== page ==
The Turning: how seventeen short stories became one film

02 February 2015

Short stories are often adapted into films: Annie Proulx's story 'Brokeback Mountain' became the film with Heath Ledger and Jake Gyllenhaal; there's Truman Capote's novella Breakfast at Tiffany's which is now more synonymous with Audrey Hepburn than the author; Christopher Nolan's film Memento started life as a short story by his brother Jonathan. But whereas all of these films are adapted from one story, The Turning, out later this month, is based on a whole collection by Australian author Tim Winton – seventeen stories in total. 

First published in 2005, Tim Winton's collection describes turnings of all kinds: second thoughts, changes of heart, nasty surprises, slow awakenings, abrupt transitions. The seventeen stories overlap to paint a cohesive picture of a world where people in a small Australian coastal community struggle against the terrible weight of their past and challenge the lives they have made for themselves. 

The Turning
The UK edition of The Turning

Each story has been interpreted and directed by a different Australian artist, including Mia Wasikowska, Warwick Thornton, Marieka Walsh and Ian Meadows. Cate Blanchett, Rose Byrne, Richard Roxburgh and Hugo Weaving all star in the film.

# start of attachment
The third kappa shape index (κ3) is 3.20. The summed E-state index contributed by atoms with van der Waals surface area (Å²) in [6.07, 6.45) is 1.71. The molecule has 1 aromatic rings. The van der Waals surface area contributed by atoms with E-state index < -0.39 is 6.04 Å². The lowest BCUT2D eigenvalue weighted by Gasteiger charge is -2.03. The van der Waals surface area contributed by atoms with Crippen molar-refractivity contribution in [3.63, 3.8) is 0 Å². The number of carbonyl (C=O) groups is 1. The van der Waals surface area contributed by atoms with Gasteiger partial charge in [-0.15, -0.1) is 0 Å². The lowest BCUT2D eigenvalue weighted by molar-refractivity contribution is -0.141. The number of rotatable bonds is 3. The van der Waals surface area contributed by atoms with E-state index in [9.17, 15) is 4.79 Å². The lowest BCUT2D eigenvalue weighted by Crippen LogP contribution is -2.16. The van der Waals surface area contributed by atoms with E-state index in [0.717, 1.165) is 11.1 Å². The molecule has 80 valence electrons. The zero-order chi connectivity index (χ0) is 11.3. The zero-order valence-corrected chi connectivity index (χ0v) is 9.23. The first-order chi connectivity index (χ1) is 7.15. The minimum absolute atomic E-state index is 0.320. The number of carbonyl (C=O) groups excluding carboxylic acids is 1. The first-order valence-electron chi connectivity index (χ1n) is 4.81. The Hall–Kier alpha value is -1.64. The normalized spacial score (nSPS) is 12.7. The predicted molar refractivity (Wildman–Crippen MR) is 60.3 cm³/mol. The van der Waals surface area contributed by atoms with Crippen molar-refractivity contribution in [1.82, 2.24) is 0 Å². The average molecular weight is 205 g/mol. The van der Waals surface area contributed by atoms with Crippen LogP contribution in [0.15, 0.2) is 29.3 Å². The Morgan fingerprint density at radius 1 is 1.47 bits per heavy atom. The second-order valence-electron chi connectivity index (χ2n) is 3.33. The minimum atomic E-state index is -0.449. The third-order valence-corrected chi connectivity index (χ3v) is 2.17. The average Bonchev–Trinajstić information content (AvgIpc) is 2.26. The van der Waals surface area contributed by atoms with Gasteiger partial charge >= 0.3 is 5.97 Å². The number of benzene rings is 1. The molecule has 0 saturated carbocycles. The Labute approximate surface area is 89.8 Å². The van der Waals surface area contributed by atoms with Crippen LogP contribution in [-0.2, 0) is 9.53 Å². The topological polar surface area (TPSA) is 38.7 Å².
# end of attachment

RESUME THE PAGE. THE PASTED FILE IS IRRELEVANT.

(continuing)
So how did it all come about? Robert Connolly, who conceived of the project, sent out copies of the book to various people across the arts, from directors to choreographers and visual artists. There was no brief, only a request for them to choose the story that spoke most clearly to them. When it came to filming, there was no style to which they had to conform.

Here's Robert Connolly:

‘Our plans for the theatrical release of The Turning extend on this creative approach, presenting in the cinema a similar experience to entering an art gallery, allowing a personal response to the many unique threads and connections without losing the value of experiencing each individual work and the artist behind it. The Turning presents a unique invitation to an audience, to come into the cinema to experience and investigate each of the works, to discuss them, debate them and create their own meanings.

‘Our key image for the film is an image from Tim’s book, a group of friends around a bonfire on a beach. In many ways this is the campfire we have gathered our storytellers around, now inviting you, our audience, to join us there to hear 17 uniquely Australian stories, told by some of [Australia's] most talented storytellers.’

Lead photograph: Hugo Weaving as Bob Lang, Commission (based on Tim Winton's The Turning) © David Dare Parker Commission David Dare Parker

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